Relational Integrity Constraints

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Relational Integrity Constraints are the set of rules that can be used to maintain the data integrity during an insert, delete and update operations into a table. These constraints are checked in the database before performing any operation such as insertion, deletion, and updation on the tables.

There are four main types of relational integrity constraints:

  • Key Constraint
  • Domain Constraint
  • Entity Integrity Constraint
  • Referential Integrity Constraint

1. Key Constraint

Every table or relation in a database should have at least one attribute or a set of attributes which uniquely identifies a record. Those attributes or a set of attributes is called key.
For example, rollno in the table ‘Student’ is a key. Two students cannot have the same roll number. So, a key has two features:

It cannot have two values.

It should be unique for all the tuples.

2. Domain Constraint

Domain constraints are the attribute level constraints. A domain is a collection of possible values for an attribute in the database table. An attribute or a field in a table can accept only those values which are inside the domain range.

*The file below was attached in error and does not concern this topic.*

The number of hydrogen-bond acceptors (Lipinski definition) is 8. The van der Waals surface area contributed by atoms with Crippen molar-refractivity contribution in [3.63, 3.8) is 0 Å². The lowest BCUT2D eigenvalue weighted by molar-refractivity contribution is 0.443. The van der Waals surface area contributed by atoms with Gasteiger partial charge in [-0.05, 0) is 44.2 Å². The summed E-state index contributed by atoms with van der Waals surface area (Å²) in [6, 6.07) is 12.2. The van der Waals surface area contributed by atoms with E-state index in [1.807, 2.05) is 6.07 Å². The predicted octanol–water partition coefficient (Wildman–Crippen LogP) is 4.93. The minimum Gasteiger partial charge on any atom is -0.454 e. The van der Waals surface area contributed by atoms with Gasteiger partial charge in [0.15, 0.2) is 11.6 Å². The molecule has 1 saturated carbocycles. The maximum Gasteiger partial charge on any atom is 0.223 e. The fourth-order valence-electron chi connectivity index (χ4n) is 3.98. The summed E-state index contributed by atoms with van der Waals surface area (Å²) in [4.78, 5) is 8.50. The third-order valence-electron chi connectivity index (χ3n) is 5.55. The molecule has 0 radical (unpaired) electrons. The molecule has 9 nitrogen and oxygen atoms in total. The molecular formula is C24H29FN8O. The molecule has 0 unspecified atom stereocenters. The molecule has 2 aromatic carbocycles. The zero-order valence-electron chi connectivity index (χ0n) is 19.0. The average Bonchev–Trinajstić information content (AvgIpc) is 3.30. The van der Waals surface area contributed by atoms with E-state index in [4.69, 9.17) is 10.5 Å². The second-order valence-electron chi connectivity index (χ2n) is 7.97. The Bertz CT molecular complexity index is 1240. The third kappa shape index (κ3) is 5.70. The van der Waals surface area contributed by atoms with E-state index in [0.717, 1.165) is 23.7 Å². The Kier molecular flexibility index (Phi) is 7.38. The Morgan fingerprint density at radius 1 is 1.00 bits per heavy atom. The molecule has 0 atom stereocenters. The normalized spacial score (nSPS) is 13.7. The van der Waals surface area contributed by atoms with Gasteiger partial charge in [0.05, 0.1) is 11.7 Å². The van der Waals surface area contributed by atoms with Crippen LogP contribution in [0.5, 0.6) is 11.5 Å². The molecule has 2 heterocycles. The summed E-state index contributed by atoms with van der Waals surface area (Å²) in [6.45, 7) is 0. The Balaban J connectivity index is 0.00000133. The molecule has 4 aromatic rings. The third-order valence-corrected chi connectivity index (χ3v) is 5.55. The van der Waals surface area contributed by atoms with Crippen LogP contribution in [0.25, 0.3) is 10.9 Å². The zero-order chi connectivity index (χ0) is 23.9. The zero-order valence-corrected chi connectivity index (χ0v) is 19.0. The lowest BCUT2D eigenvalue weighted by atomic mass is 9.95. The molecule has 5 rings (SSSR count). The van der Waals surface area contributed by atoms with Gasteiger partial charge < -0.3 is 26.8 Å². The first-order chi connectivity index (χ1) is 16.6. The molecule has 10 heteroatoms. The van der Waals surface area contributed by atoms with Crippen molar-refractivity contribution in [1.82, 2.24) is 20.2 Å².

For example, in the below table Student, the rollno attribute has an integer domain so that an attribute or a field cannot accept values that are not integers,i.e., rollno cannot have values like10.11, ‘first’, etc.

3. Entity Integrity Constraint

Entity constraint specifies that the value of the primary key cannot be NULL. Because, if the primary key has a NULL value, you cannot identify those rows. A field other than the primary key field in a relation can have a NULL value.

Example: In the below table, Student, suppose rollno is the primary key. Thus, from the definition of Entity Integrity constraint, the value of rollno cannot be null as it uniquely identifies each record in the table.

Table: Student

rollno Name City Age
101 Akhil Meerut 20
102 Chetan Delhi 22
103 Anubhav Ghaziabad 21
104 Rishabh Shivam 20

4. Referential Integrity Constraint

A referential integrity constraint is a specified relationship between two tables. It can be defined as when one field of a relation in a database can take the values from another field in the same table or another table. The relationship between the database tables is established by the foreign key.

Example:
Consider two relations Student and Course where rollno is the primary key in the Student table and foreign key in the Course table.

rollno Name City Age
101 Akhil Meerut 20
102 Chetan Delhi 22
103 Anubhav Ghaziabad 21
104 Rishabh Shivam 20

Table: Student

Course_id Course_name rollno
C1 MCA 101
C2 MBA 102
C3 MCA 103
C4 MCA 104

Table: Course

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